events. Be it here only observed that the National Assembly was impolitic in vanishing from the stage for long intervals, and leaving in view, at the head of the republic, only one, however sorry, figure -- Louis Bonaparte's --, while, to the public scandal, the party of Order broke up into its own royalist component parts, that pursued their conflicting aspirations after the restoration. As often as, during these vacations, the confusing noise of the parliament was hushed, and its body was dissolved in the nation, it was unmistakably shown that only one thing was still wanting to complete the true figure of the republic: to make the vacation of the National Assembly permanent, and substitute its inscription -- "Liberty, Equality, Fraternity" -- by the unequivocal words, "Infantry, Cavalry, Artillery!"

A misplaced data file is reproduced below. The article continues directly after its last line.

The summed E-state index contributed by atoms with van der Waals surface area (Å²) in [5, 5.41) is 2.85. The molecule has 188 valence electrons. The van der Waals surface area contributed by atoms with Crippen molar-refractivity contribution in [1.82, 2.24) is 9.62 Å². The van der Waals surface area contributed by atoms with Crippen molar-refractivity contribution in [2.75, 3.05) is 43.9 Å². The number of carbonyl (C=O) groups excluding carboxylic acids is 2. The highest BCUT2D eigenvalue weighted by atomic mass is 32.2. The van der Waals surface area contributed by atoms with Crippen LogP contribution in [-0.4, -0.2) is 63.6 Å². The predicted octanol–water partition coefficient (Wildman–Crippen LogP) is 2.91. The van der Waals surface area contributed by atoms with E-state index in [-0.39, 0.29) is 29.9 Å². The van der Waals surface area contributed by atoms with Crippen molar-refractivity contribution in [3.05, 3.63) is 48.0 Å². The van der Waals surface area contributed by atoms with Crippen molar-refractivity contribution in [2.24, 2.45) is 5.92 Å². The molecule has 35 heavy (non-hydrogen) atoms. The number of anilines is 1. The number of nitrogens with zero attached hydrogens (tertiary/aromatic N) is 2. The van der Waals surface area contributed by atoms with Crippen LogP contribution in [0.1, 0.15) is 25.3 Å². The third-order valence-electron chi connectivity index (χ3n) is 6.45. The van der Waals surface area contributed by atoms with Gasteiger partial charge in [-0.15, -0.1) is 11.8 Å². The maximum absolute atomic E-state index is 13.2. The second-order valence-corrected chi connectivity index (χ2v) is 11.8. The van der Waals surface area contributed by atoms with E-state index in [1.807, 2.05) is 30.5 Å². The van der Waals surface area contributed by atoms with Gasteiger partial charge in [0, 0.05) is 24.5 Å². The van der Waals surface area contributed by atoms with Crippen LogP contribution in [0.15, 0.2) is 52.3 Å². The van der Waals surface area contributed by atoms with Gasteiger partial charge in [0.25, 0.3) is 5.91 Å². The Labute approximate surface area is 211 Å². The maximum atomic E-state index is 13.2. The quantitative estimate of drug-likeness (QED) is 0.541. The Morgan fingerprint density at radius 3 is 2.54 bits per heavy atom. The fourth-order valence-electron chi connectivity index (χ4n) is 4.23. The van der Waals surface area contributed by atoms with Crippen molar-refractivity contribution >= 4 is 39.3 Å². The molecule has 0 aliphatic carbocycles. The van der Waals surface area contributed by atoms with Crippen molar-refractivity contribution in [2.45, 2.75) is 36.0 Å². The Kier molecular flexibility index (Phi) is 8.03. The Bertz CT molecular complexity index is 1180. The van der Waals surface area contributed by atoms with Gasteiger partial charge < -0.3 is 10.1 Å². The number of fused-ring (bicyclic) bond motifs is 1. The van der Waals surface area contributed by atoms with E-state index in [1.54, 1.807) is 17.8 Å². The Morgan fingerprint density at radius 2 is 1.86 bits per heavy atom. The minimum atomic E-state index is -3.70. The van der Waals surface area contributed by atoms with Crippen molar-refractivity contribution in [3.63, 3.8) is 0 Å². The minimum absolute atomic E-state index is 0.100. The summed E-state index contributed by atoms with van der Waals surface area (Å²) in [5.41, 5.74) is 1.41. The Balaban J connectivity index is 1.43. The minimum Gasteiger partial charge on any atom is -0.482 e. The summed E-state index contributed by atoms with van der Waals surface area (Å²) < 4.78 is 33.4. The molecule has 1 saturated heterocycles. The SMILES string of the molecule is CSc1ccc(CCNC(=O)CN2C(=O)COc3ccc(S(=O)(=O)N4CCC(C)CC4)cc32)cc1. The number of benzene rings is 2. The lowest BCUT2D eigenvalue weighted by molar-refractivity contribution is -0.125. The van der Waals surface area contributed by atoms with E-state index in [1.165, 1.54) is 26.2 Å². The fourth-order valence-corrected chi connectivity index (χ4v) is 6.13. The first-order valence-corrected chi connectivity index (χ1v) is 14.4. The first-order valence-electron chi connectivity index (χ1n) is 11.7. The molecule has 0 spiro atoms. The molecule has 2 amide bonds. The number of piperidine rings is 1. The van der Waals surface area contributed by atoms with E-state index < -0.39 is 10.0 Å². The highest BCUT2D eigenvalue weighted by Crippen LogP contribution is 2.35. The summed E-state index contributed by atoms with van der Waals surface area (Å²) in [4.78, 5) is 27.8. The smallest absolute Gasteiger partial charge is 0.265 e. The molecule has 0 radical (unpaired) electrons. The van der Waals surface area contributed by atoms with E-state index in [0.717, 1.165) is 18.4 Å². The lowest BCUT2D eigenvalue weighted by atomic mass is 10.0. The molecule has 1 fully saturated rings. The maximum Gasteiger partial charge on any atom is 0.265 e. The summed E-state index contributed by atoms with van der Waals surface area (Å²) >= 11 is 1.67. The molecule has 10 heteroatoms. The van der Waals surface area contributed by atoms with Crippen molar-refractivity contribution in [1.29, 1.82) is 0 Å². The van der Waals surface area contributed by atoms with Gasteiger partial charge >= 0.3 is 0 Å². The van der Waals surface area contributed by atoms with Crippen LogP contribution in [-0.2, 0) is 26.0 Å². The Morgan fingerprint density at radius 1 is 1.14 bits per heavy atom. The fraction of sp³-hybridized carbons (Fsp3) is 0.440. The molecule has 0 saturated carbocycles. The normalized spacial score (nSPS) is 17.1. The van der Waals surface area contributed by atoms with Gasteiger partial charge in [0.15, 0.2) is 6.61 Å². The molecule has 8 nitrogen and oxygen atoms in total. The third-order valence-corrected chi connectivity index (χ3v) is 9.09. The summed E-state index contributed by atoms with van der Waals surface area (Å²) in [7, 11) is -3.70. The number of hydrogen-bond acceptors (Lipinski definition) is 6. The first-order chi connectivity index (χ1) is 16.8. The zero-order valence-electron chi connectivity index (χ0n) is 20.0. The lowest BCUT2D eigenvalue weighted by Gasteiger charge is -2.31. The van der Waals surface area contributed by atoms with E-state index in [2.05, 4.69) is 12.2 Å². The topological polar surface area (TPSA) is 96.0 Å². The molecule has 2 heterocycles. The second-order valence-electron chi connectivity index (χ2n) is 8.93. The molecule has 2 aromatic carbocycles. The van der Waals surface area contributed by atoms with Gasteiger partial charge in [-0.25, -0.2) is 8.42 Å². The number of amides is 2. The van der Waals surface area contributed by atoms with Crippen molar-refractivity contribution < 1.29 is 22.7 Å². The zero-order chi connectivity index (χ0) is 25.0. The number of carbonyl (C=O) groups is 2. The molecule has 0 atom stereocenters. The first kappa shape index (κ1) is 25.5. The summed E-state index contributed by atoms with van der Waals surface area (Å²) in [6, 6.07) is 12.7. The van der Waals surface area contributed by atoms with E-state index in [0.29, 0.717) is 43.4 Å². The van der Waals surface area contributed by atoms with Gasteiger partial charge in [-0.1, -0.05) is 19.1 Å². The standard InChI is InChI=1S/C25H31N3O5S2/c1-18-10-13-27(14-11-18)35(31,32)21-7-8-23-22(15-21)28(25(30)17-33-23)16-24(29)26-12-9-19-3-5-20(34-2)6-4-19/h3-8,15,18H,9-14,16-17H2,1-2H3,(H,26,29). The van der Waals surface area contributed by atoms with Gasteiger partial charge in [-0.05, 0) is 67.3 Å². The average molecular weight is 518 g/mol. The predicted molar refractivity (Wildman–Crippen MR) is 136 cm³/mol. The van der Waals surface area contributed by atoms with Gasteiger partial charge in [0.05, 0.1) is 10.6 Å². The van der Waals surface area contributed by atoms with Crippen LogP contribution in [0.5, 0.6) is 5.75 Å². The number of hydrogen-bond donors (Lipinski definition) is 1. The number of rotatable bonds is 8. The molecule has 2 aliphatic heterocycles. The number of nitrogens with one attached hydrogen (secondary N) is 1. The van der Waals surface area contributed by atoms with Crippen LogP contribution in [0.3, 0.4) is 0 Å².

The National Assembly reconvened in the middle of October. On November 1, Bonaparte surprised it with a message, in which he announced the dismissal of the Barrot-Falloux Ministry, and the framing of a new. Never have lackeys been chased from service with less ceremony than Bonaparte did his ministers. The kicks, that were eventually destined for the National Assembly, Barrot & Company received in the meantime.
The Barrot Ministry was, as we have seen, composed of Legitimists and Orleanists; it was a Ministry of the party of Order. Bonaparte needed that Ministry in order to dissolve the re-